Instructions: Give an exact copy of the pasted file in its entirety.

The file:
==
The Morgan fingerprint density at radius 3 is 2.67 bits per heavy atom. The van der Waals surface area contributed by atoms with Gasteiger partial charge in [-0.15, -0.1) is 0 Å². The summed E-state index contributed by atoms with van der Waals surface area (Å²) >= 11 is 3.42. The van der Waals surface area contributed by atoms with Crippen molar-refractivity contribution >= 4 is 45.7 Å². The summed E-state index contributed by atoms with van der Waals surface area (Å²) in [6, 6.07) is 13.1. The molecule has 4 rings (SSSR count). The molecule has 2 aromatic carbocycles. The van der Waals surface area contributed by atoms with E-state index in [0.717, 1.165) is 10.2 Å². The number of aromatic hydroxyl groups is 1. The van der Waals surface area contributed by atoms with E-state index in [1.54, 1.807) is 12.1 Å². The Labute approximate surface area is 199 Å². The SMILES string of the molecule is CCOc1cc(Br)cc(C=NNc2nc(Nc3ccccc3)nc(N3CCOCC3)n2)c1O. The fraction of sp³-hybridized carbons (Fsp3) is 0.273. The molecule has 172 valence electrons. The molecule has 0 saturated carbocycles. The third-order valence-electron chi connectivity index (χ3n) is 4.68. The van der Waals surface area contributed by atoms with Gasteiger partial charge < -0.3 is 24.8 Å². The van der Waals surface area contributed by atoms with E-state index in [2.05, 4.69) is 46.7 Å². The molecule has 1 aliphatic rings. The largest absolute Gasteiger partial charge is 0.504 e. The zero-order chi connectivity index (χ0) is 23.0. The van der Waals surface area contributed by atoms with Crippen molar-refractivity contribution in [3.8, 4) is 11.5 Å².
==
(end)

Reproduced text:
The Morgan fingerprint density at radius 3 is 2.67 bits per heavy atom. The van der Waals surface area contributed by atoms with Gasteiger partial charge in [-0.15, -0.1) is 0 Å². The summed E-state index contributed by atoms with van der Waals surface area (Å²) >= 11 is 3.42. The van der Waals surface area contributed by atoms with Crippen molar-refractivity contribution >= 4 is 45.7 Å². The summed E-state index contributed by atoms with van der Waals surface area (Å²) in [6, 6.07) is 13.1. The molecule has 4 rings (SSSR count). The molecule has 2 aromatic carbocycles. The van der Waals surface area contributed by atoms with E-state index in [0.717, 1.165) is 10.2 Å². The number of aromatic hydroxyl groups is 1. The van der Waals surface area contributed by atoms with E-state index in [1.54, 1.807) is 12.1 Å². The Labute approximate surface area is 199 Å². The SMILES string of the molecule is CCOc1cc(Br)cc(C=NNc2nc(Nc3ccccc3)nc(N3CCOCC3)n2)c1O. The fraction of sp³-hybridized carbons (Fsp3) is 0.273. The molecule has 172 valence electrons. The molecule has 0 saturated carbocycles. The third-order valence-electron chi connectivity index (χ3n) is 4.68. The van der Waals surface area contributed by atoms with Gasteiger partial charge < -0.3 is 24.8 Å². The van der Waals surface area contributed by atoms with E-state index in [2.05, 4.69) is 46.7 Å². The molecule has 1 aliphatic rings. The largest absolute Gasteiger partial charge is 0.504 e. The zero-order chi connectivity index (χ0) is 23.0. The van der Waals surface area contributed by atoms with Crippen molar-refractivity contribution in [3.8, 4) is 11.5 Å².